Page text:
The Private Lives of Pippa Lee / image courtesy of Icon Film
Our weekly round-up of cinema reviews
Predictably, we start this week mit Bruno. Been hiding under the sofa for fear of swine flu for the last couple of months? Then Bruno is the latest creation of Sacha Baron Cohen, a spectacularly gay Austrian fashionista who arrives in Hollywood seeking fame. He meets ultra right-wing US politician Ron Paul, the al-Aqsa Martyrs Brigade and has a wrestling / make-out session in the middle of redneck America. "There are provocations here so inflammatory they make you wonder how on earth the cast and crew managed to escape with their lives" gapes the Independent (2 stars), as The Times points out that "while claims that the film is a social satire are as empty as Bruno's pretty head, there's no arguing with the fact that the film is staggeringly rude and very, very funny" (3 stars). "Bruno may not be as gasp-inducing as Borat... but this is still a ridiculously funny and at times demented romp" says the Telegraph (4 stars), but Empire "suggests that Sacha Baron Cohen's in-your-face fool routine sadly isn't working any more" (3 stars).
Rebecca Miller wrote the novel on which The Private Lives of Pippa Lee is based, and has now adapted and directed it for the screen. The Guardian clearly thinks a bit of distance would have helped "this hugely overegged pudding of a film" (2 stars), but most other critics reserve their ire for Keanu Reeves playing the titular Pippa's lover; he "moves as if he's wearing a surgical collar, and has clearly never met a line he couldn't mangle" is the Times's verdict (3 stars). Robin Wright Penn plays Pippa, a woman with a lot going on beneath the surface as she moves through her life married to the older Alan Arkin. The Telegraph believes that "for the luminous Wright Penn, awards season beckons" (4 stars), and the Independent thinks she saves the film from being merely "well-acted, sensitive, and a tad melodramatic in its lurch from one crisis to another, but you'd forgive it a lot more for Wright Penn's magnificent portrait of unaffected goodness" (3 stars).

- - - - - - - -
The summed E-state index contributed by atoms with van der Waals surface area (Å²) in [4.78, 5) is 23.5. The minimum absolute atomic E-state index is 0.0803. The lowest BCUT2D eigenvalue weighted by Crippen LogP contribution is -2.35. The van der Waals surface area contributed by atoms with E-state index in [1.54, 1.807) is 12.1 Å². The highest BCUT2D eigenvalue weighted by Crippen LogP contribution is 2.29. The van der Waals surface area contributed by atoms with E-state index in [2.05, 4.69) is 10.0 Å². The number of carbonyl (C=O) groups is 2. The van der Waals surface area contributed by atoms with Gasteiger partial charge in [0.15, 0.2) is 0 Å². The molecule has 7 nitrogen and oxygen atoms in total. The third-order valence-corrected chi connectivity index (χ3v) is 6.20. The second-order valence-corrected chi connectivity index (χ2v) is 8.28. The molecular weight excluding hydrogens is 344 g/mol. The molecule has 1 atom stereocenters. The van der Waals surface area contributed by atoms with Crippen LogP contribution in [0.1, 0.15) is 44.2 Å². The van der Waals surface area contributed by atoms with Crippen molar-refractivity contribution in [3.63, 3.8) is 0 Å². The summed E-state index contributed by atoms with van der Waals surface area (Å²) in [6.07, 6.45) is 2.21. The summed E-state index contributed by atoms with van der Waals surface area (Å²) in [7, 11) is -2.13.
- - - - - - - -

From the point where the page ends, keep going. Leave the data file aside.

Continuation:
Claire Denis's 35 Shots of Rum is "one of the most emotionally eloquent films you'll see this year" according to The Times (4 stars). Set in the Paris suburbs and concerning a widower, close to retirement, and his relationship with his student daughter, the film "is so elliptical you sometimes feel at a loss to know what's going on, but the mood - cool, meditative, unhurried - beckons you along insistently" (Independent, 3 stars). Denis "celebrates the often-overlooked traits of trust, acceptance and love" (Empire, 5 stars) with "fluency and mastery in the kind of movie-language that is rich, quietly complex and subtle" (Guardian, 4 stars).
Fired Up! is a "limp entry into the 'high schoolers getting laid' genre" (Empire, 1 star). Two guys decide to forgo football camp in favour of cheerleading camp, for predictable reasons. "A puerile, remedial class version of Wedding Crashers" snits the Independent (1 star), while The Times winces at the "actors at least ten years too old for the roles, the pair prowl the film like a couple of slavering hyenas looking for flesh" (1 star).